So, he worked on comic strips, not comic books. There is a difference, don'tcha know!

And by the way, although he eventually became an actor, Landau never stopped drawing. He painted, he drew caricatures... He just didn't draw professionally.  

And here's another (unrelated) little tidbit for you. Years before playing the role of Bela Lugosi (the actor best known for playing Count Dracula, of course), Martin Landau also played the famous count in a 1985 stage production of Dracula. A photo of him in that role ends this post!

Thanks for your time.

Monday, July 17, 2017

Martin Landau, 1928-2017, R.I.P.

Oscar-winning actor Martin Landau has died at the age of eighty-nine.

Landau's long career as an actor began in the mid-1950s. He had a notable supporting role in Alfred Hitchcock's North by Northwest. He went on to play master of disguise Rollin Hand in TV's Mission: Impossible in the late 1960s, and following that, he and then-wife Barbara Bain co-starred in Space: 1999. He deservedly won an Academy Award for his remarkable performance as Bela Lugosi in Ed Wood. And obviously, I've left out a lot!

Now I'll (mostly) shut up and fill the rest of this tribute with photos!

His Oscar-winning role as Bela Lugosi in Tim Burton's Ed Wood, 1994.

With James Mason in Alfred Hitchcock's 1959 classic, North by Northwest.

In Space: 1999, a show that, believe it or not, I never watched!

With Peter Graves and then-wife Barbara Bain in Mission: Impossible.

With Jeff Bridges and Lloyd Bridges in 1988's Tucker: The Man and His Dream. Landau
played the part of Abe Karatz, and received his first Oscar nomination for this movie.

 With Woody Allen in 1989's Crimes and Misdemeanors. Landau
won his second Oscar nomination for his role as Judah Rosenthal.

In Ed Wood, where Landau appeared with George "The Animal" Steele,
Juliet Landau (Yes, that's Martin Landau's daughter!), and Johnny Depp.

With buddy James Dean.

With Steven Hill in the first season of Mission: Impossible.

As Geppetto in The Adventures of Pinocchio, 1996.

With most of the cast of Ed Wood.

Thanks for your time.

Wednesday, July 12, 2017

I Was Right!

The following is an unedited reprint of an article called "Don't Count Your (Digital) Chickens," which I posted here on July 31st, 2011. Note that date!!!

*  *  *  *  *

As this (relatively) recent article points out, Paypal President Scott Thompson predicts that by 2015 -- yeah, only four years away, fellow babies -- the wallet will have become a thing of the past.

Mr. Thompson is quoted as saying “We believe that by 2015 digital currency will be accepted everywhere in the U.S. – from your local corner store to Walmart. We will no longer need to carry a wallet.”

In a word, "Yeah, right."

(Okay, okay, that's two words -- my fabled math skills deserted me for a second, it seems -- but you get my freakin' point.)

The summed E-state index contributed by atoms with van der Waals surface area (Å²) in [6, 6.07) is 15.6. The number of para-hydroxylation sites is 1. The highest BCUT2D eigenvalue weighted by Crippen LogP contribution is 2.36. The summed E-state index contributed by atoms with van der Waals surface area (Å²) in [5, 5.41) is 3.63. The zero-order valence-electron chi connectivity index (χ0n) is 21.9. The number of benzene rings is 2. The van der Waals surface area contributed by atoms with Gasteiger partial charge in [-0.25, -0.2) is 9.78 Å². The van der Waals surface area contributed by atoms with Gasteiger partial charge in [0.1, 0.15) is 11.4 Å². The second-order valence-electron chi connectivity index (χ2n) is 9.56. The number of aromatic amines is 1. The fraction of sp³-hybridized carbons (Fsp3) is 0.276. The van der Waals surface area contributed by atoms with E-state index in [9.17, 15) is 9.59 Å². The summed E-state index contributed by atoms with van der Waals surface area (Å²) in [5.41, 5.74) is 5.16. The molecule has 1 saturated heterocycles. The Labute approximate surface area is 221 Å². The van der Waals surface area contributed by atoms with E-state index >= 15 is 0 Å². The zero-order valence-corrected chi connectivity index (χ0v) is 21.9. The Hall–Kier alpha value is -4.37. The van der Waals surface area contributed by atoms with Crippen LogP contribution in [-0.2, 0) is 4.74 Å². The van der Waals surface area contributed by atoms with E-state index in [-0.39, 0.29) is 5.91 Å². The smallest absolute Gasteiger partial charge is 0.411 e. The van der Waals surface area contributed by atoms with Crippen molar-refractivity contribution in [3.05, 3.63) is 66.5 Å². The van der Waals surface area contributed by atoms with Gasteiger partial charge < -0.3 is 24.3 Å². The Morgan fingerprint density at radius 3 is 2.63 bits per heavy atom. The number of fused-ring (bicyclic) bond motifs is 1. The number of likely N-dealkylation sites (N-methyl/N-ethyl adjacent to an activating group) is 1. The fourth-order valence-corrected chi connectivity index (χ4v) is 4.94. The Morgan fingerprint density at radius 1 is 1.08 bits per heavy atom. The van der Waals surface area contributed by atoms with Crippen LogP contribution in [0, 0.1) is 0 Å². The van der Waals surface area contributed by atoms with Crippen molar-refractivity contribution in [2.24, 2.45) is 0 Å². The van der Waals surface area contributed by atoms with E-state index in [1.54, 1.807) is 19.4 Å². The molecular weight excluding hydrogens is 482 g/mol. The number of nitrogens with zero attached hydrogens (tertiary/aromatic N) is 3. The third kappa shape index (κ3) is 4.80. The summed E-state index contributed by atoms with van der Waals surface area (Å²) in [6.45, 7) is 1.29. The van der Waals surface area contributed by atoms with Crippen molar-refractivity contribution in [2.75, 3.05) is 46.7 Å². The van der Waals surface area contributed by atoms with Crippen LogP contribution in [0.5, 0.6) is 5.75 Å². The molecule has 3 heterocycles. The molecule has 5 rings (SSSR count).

Let's face it, a man in Mr. Thompson's position is more than just a tad biased on this subject. Add to that a smidgen of wishful thinking, I suppose...

I'm just trying to think of how his electronic-only money system would work at a flea market, a neighborhood yard sale, or when you want to hit your friend Bill up for a twenty-dollar loan until Friday.

Maybe someday, but within four years? As I said above, "Yeah, right."

Oh, by the way: This is Scott Thompson...

...not to be confused with this other Scott Thompson, who does a terrific impression of Queen Elizabeth II.

Just sayin'.

*  *  *  *  *

Well, 2015 is behind us all, and Mr. Thompson (who left PayPal in 2012) was just plain wrong, wasn't he?

Here it is, six years later, and I'm not giving up my wallet anytime soon. If nothing else, I need someplace to carry that "list of medications" my doctors always want me to bring to appointments, even though they already have all that information in their damned computers!

I was reminded about my old post by this article, entitled "The end of cash? Cards now account for more than half of retail purchases, BRC finds," which says that last year in the UK, more than fifty percent of retail sales were paid for with cards for the first time.

I still say wallets won't "vanish" anytime soon. Where else would we carry all those credit and debit cards?

Ah, well. See you in another four years?

Thanks for your time.

Friday, June 30, 2017

Michael Parks, 1940-2017, R.I.P.

Aww, s**. It's happened again.

It was only last weekend that I was looking at some of my old LPs, and I came across the album "Long Lonesome Highway" (pictured below) by actor/singer Michael Parks, star of the 1969-1970 TV series, Then Came Bronson. ("Long Lonesome Highway" was Bronson's theme song.) I couldn't help thinking that it would be nice if I could someday hand it to him personally so I could get it autographed.

And just today I learned that he died on May 9th, at the age of seventy-seven. How the hell did I miss that news?

I had first seen Parks as Adam at a drive-in viewing of John Huston's 1966 film, The Bible: In the Beginning... but I didn't recognize/remember him when Then Came Bronson premiered a few years later.

After Then Came Bronson was cancelled, I personally didn't hear anything about Parks until approximately twenty years later, when he appeared as Jean Renault on Twin Peaks. (You know, that offbeat series that came from the other David Lynch.) And much later, I saw him again in both entries in Quentin Tarantino's Kill Bill series of movies, where he played a different role in each one. I've obviously missed many of the parts he played over the years, but just the ones I did see were enough to make me post a tribute to him here.

As Texas Ranger Earl McGraw in 2003's Kill Bill, Vol. 1, with
real-life son James Parks, who played McGraw's son Edgar!

With Ulla Bergryd (as Eve) in 1966's The Bible: In the Beginning...

In 2014's Tusk, directed by Kevin Smith

With Chuck Norris in 1991's The Hitman

With director Kevin Smith

As Jean Renault in Twin Peaks

Thanks for your time.